We may not know which player will be selected at the top of the 2013 NFL draft, but we have a pretty good indication of who will garner No. 1 attention in 2014.
Jadeveon Clowney spent most of the 2012 season tossing offensive linemen around and mauling opposing quarterbacks better than anyone else in college football. He’s arguably the best college player in the country, and he has an excellent chance of being the first player selected in the 2014 draft—should he stay healthy.
The South Carolina defensive end saw firsthand what a major injury can do to a player’s draft stock. Gamecocks running back Marcus Lattimore was expected to be a sure-fire first-round pick this year, but a gruesome knee injury ended his season and put the future of his football career in jeopardy.
Lattimore is rehabbing, and he’ll likely end up on an NFL roster for the 2013 season. How effective he can be at the next level remains to be seen, though, and his path to the NFL is now a cautionary tale for players with hopes of making big money in the NFL.
While injuries have always been a part of the game, the risk of suffering a career-ending injury is too great to overlook. According to Alex Marvez of Fox Sports, Clowney isn’t overlooking anything:
Clowney is seeking insurance for his upcoming junior season. Richard 'Big Daddy' Salgado, the president of Coastal Advisors LLC, told FOXSports.com that 'a member of Clowney’s camp' inquired with his company about obtaining a policy worth as much as $5 million in case of a catastrophic injury that prematurely ends his playing career in 2013.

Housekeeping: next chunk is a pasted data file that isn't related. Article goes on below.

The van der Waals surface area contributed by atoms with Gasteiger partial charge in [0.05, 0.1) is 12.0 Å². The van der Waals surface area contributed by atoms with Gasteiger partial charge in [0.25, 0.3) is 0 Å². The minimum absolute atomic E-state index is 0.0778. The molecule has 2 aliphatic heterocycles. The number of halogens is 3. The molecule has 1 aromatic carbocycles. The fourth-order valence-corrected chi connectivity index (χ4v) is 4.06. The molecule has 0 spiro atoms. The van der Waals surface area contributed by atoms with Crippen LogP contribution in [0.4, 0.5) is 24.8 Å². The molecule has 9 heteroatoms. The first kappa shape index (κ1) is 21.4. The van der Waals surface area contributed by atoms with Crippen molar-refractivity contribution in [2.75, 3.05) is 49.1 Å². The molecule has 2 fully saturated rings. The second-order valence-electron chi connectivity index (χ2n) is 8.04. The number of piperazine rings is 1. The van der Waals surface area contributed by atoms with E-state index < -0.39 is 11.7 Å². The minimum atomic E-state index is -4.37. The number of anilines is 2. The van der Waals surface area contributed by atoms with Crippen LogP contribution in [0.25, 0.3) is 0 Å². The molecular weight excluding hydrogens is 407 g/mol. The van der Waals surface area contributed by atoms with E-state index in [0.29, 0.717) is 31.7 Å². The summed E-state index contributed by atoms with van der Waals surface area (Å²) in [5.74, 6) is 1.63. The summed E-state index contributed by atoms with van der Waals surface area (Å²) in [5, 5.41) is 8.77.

Clowney won’t be eligible for the NFL draft until next season—the merits of such a rule are best left for another day. The fact of the matter is this: Clowney is protecting his future by taking a proactive approach.
According to Jason Cole of Yahoo Sports, the maximum insurance policy a NCAA player can take out while still in school is $5 million. Cole quotes NCAA media relations official Chris Radford as saying, “This insurance program is in place to protect against a career-ending injury, but should not be confused with a 'loss of value' policy, which the NCAA does not offer.”
Radford brings to light another major issue to consider, but again, the NCAA’s gross disregard for athletes’ earning power is a topic all on its own.
The fact that Clowney is seeking out an insurance policy to protect against the results of a career-ending injury is a good sign for the future star. He’s preparing for his future—something some college athletes don’t learn the importance of until it’s too late.
Clowney has the potential to be a superstar at the next level, and a serious injury in the coming year at South Carolina could put his NFL future in jeopardy. According to Graham Watson of Yahoo Sports, some believe Clowney should completely forgo his junior season and prepare for a future in the NFL.
Which issue is more disconcerting?
While that option is available for a number of highly touted college players, it’s probably not the best option for Clowney. He still has to prove that he can hold up to the physical demands of a full career on the field. On top of that, no amount of off-field training will aid in Clowney’s preparation for the next step like playing in a live-game environment.
The options are limited for the star defensive end. He can either play this season and risk injury (like so many other collegiate athletes) or forgo his season and prepare for the uncertainty of an NFL career. Playing the 2013 season is the right choice for both Clowney and his team, though.
Clowney stands to lose out on millions of dollars if serious injuries were to derail his 2013 season. With a $5 million insurance policy, he would at least be able to protect his future livelihood. Not all college athletes show the foresight to protect their future, but that’s exactly what Clowney would be doing.